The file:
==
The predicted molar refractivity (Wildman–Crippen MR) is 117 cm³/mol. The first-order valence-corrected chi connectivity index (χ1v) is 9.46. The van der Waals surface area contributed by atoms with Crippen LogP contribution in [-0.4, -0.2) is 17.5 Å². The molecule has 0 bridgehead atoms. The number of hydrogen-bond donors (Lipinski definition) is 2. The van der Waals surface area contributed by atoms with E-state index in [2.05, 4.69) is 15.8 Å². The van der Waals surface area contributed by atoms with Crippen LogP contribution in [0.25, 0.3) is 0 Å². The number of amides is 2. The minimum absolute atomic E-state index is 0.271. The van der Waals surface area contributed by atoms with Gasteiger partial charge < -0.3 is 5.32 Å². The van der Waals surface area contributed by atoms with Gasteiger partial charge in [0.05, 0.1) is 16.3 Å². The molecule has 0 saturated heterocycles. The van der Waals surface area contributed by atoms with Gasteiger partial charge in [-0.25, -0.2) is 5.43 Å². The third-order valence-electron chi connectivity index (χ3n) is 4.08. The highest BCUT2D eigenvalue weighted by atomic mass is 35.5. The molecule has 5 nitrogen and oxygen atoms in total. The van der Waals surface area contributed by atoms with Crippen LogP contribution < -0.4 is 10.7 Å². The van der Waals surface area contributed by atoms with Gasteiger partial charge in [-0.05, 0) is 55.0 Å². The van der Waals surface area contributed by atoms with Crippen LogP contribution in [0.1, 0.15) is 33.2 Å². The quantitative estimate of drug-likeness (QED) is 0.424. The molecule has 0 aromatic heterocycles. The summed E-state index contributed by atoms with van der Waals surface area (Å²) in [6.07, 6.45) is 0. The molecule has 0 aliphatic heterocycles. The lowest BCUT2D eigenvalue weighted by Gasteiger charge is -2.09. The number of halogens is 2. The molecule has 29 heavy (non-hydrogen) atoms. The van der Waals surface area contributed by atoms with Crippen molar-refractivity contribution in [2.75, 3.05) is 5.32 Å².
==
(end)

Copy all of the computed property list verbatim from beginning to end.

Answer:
The predicted molar refractivity (Wildman–Crippen MR) is 117 cm³/mol. The first-order valence-corrected chi connectivity index (χ1v) is 9.46. The van der Waals surface area contributed by atoms with Crippen LogP contribution in [-0.4, -0.2) is 17.5 Å². The molecule has 0 bridgehead atoms. The number of hydrogen-bond donors (Lipinski definition) is 2. The van der Waals surface area contributed by atoms with E-state index in [2.05, 4.69) is 15.8 Å². The van der Waals surface area contributed by atoms with Crippen LogP contribution in [0.25, 0.3) is 0 Å². The number of amides is 2. The minimum absolute atomic E-state index is 0.271. The van der Waals surface area contributed by atoms with Gasteiger partial charge < -0.3 is 5.32 Å². The van der Waals surface area contributed by atoms with Gasteiger partial charge in [0.05, 0.1) is 16.3 Å². The molecule has 0 saturated heterocycles. The van der Waals surface area contributed by atoms with Gasteiger partial charge in [-0.25, -0.2) is 5.43 Å². The third-order valence-electron chi connectivity index (χ3n) is 4.08. The highest BCUT2D eigenvalue weighted by atomic mass is 35.5. The molecule has 5 nitrogen and oxygen atoms in total. The van der Waals surface area contributed by atoms with Crippen LogP contribution < -0.4 is 10.7 Å². The van der Waals surface area contributed by atoms with Gasteiger partial charge in [-0.05, 0) is 55.0 Å². The van der Waals surface area contributed by atoms with Crippen LogP contribution in [0.1, 0.15) is 33.2 Å². The quantitative estimate of drug-likeness (QED) is 0.424. The molecule has 0 aromatic heterocycles. The summed E-state index contributed by atoms with van der Waals surface area (Å²) in [6.07, 6.45) is 0. The molecule has 0 aliphatic heterocycles. The lowest BCUT2D eigenvalue weighted by Gasteiger charge is -2.09. The number of halogens is 2. The molecule has 29 heavy (non-hydrogen) atoms. The van der Waals surface area contributed by atoms with Crippen molar-refractivity contribution in [2.75, 3.05) is 5.32 Å².